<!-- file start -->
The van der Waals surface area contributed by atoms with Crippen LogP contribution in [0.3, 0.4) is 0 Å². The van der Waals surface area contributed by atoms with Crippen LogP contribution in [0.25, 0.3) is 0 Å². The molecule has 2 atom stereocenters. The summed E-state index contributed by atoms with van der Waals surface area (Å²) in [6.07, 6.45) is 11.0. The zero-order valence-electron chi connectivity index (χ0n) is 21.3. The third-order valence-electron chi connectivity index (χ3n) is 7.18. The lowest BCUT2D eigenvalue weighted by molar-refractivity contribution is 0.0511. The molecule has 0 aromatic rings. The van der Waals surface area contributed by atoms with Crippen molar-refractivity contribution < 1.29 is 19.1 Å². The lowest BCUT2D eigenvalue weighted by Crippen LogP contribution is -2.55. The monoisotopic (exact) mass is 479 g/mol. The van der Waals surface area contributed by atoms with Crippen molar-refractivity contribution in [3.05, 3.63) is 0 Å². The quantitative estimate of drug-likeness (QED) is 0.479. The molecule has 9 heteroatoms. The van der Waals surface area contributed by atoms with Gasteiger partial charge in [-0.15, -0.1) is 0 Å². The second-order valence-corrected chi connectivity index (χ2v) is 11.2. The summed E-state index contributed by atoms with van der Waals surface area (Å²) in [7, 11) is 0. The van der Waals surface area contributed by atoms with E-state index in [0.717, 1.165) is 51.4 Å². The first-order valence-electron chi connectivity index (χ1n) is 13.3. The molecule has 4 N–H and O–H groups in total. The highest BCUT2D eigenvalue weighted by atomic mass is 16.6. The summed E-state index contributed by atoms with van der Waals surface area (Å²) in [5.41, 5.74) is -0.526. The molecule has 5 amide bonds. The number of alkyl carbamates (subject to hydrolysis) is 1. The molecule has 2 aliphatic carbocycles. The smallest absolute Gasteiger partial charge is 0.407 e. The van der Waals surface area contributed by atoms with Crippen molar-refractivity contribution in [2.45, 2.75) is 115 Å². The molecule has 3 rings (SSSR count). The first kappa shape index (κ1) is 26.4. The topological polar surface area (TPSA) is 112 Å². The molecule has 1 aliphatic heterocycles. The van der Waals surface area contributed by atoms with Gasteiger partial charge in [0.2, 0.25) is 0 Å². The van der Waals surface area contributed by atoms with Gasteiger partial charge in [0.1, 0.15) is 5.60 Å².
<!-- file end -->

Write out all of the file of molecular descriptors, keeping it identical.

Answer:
The van der Waals surface area contributed by atoms with Crippen LogP contribution in [0.3, 0.4) is 0 Å². The van der Waals surface area contributed by atoms with Crippen LogP contribution in [0.25, 0.3) is 0 Å². The molecule has 2 atom stereocenters. The summed E-state index contributed by atoms with van der Waals surface area (Å²) in [6.07, 6.45) is 11.0. The zero-order valence-electron chi connectivity index (χ0n) is 21.3. The third-order valence-electron chi connectivity index (χ3n) is 7.18. The lowest BCUT2D eigenvalue weighted by molar-refractivity contribution is 0.0511. The molecule has 0 aromatic rings. The van der Waals surface area contributed by atoms with Crippen molar-refractivity contribution < 1.29 is 19.1 Å². The lowest BCUT2D eigenvalue weighted by Crippen LogP contribution is -2.55. The monoisotopic (exact) mass is 479 g/mol. The van der Waals surface area contributed by atoms with Crippen molar-refractivity contribution in [3.05, 3.63) is 0 Å². The quantitative estimate of drug-likeness (QED) is 0.479. The molecule has 9 heteroatoms. The van der Waals surface area contributed by atoms with Gasteiger partial charge in [-0.15, -0.1) is 0 Å². The second-order valence-corrected chi connectivity index (χ2v) is 11.2. The summed E-state index contributed by atoms with van der Waals surface area (Å²) in [7, 11) is 0. The van der Waals surface area contributed by atoms with E-state index in [0.717, 1.165) is 51.4 Å². The first-order valence-electron chi connectivity index (χ1n) is 13.3. The molecule has 4 N–H and O–H groups in total. The highest BCUT2D eigenvalue weighted by atomic mass is 16.6. The summed E-state index contributed by atoms with van der Waals surface area (Å²) in [5.41, 5.74) is -0.526. The molecule has 5 amide bonds. The number of alkyl carbamates (subject to hydrolysis) is 1. The molecule has 2 aliphatic carbocycles. The smallest absolute Gasteiger partial charge is 0.407 e. The van der Waals surface area contributed by atoms with Crippen molar-refractivity contribution in [2.45, 2.75) is 115 Å². The molecule has 3 rings (SSSR count). The first kappa shape index (κ1) is 26.4. The topological polar surface area (TPSA) is 112 Å². The molecule has 1 aliphatic heterocycles. The van der Waals surface area contributed by atoms with Gasteiger partial charge in [0.2, 0.25) is 0 Å². The van der Waals surface area contributed by atoms with Gasteiger partial charge in [0.1, 0.15) is 5.60 Å².